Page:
Identity theft has become a huge concern for Americans around the nation, including right here in California. Because hackers and others have access to such a large amount of personal data, this crime has become more prevalent in the era of the internet. However, identity theft has been a crime in California for a very long time. So how is it defined, and when can someone be accused of it?
Keep reading to learn the basics. If you are facing this charge or another charge, contact Chambers Law Firm at 714-760-4088 for a free legal consultation.
The definition of identity theft in California
Identity theft entails using someone else’s personal information for illegal purposes. There are four sorts of identity theft that may occur under California law, including willfully getting another person’s personal information and exploiting it without their permission for any illegal activity.
Another example is unauthorized acquisition or retention of another person’s personal information with the intent to commit fraud. Unauthorized sale, transfer, or provision of another person’s personal information with the intent to commit fraud and unauthorized sale, transfer, or provision of another person’s personal information with actual knowledge that the information will be used to commit fraud are other examples.
Numerous means, especially when using the internet, are available for these crimes to occur. Identity theft would be the use of another person’s credit card to make an online transaction, for instance (and it would be a violation of other laws as well). Utilizing someone else’s email account is likewise a form of identity theft.
Not all types of identity theft involve technology
Other, “traditional” methods of committing identity theft exist. It would be illegal for someone to use another person’s name and social security number to apply for benefits. That person would also be accused of benefit fraud. Similar to this, applying for a loan using someone else’s name and personal information would be deemed identity theft.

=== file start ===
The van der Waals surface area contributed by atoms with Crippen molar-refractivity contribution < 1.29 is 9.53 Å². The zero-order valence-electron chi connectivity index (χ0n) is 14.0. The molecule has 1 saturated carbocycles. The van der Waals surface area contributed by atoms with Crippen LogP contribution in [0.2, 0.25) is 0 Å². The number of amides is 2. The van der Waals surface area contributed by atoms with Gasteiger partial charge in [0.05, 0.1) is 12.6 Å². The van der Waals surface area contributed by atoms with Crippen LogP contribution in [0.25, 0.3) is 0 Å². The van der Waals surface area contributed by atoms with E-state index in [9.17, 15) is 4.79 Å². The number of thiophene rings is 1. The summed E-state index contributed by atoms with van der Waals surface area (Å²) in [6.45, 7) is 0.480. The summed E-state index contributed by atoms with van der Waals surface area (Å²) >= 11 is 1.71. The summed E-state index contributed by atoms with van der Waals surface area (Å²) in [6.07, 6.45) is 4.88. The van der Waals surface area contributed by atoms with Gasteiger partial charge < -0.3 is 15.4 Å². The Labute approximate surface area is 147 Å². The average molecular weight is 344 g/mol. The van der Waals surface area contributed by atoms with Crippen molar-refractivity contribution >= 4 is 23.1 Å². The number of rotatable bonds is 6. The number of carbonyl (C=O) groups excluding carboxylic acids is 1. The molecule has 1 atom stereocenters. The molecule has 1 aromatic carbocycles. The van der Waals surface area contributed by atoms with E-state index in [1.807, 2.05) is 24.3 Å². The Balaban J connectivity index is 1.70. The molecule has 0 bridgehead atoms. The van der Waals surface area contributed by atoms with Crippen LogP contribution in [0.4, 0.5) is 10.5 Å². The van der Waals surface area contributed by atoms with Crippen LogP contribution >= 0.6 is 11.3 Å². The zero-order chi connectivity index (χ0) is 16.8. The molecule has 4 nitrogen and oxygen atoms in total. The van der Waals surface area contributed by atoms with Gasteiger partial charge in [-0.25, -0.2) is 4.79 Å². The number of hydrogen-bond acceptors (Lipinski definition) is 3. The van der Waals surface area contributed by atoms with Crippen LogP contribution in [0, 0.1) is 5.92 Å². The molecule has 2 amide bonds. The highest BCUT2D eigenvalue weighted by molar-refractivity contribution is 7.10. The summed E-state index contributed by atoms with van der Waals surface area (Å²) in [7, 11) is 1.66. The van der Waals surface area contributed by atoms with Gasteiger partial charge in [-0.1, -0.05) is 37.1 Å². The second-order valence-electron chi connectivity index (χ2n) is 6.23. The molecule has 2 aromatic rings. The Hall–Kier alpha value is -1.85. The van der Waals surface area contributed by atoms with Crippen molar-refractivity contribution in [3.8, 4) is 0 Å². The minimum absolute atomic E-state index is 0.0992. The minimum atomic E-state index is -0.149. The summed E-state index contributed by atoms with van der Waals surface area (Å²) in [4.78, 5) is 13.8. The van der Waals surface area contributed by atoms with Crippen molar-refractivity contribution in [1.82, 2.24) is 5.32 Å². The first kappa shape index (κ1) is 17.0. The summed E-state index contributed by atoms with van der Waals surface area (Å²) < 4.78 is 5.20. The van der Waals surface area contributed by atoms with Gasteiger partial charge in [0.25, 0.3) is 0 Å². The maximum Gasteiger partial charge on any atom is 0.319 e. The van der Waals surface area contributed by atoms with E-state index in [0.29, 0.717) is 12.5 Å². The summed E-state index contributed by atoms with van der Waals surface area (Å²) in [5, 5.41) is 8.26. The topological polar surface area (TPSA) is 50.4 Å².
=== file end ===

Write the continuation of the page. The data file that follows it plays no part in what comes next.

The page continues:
According to California law, identity theft is a wobbler, which means that depending on the specifics of the case and the criminal record of the offender, it may be charged as either a felony or a misdemeanor. It is a misdemeanor that carries a $1,000 fine and/or up to a year in county prison. It is a felony that carries a maximum fine of $10,000 and a sentence of 16 months to 3 years in county jail.
It’s significant to note that every time someone’s identifying information is used, a new infraction is committed. Therefore, if you use someone else’s credit card to buy something for yourself online and then use it again to buy other things, you will be charged with identity theft each and every time you used the card. You’ll probably also be accused of credit card fraud. The sentence you might receive could be dramatically increased as a result.
Learn how to fight against these charges
Thankfully, there are ways to fight accusations of identity theft. A knowledgeable identity theft lawyer can make the case that your acquisition of another person’s identifying information wasn’t done for an illegal reason. One defense to the charge of identity theft is if you stole someone’s identifying information, such as their social security number, but never actually used it. In a similar vein, you cannot be accused of identity theft if you had no intention of defrauding anyone.
At Chambers Law Firm, we defend clients who have been accused of criminal acts in California in Los Angeles and the surrounding areas. Set up a free first appointment with us today by calling 714-760-4088 or emailing email@example.com.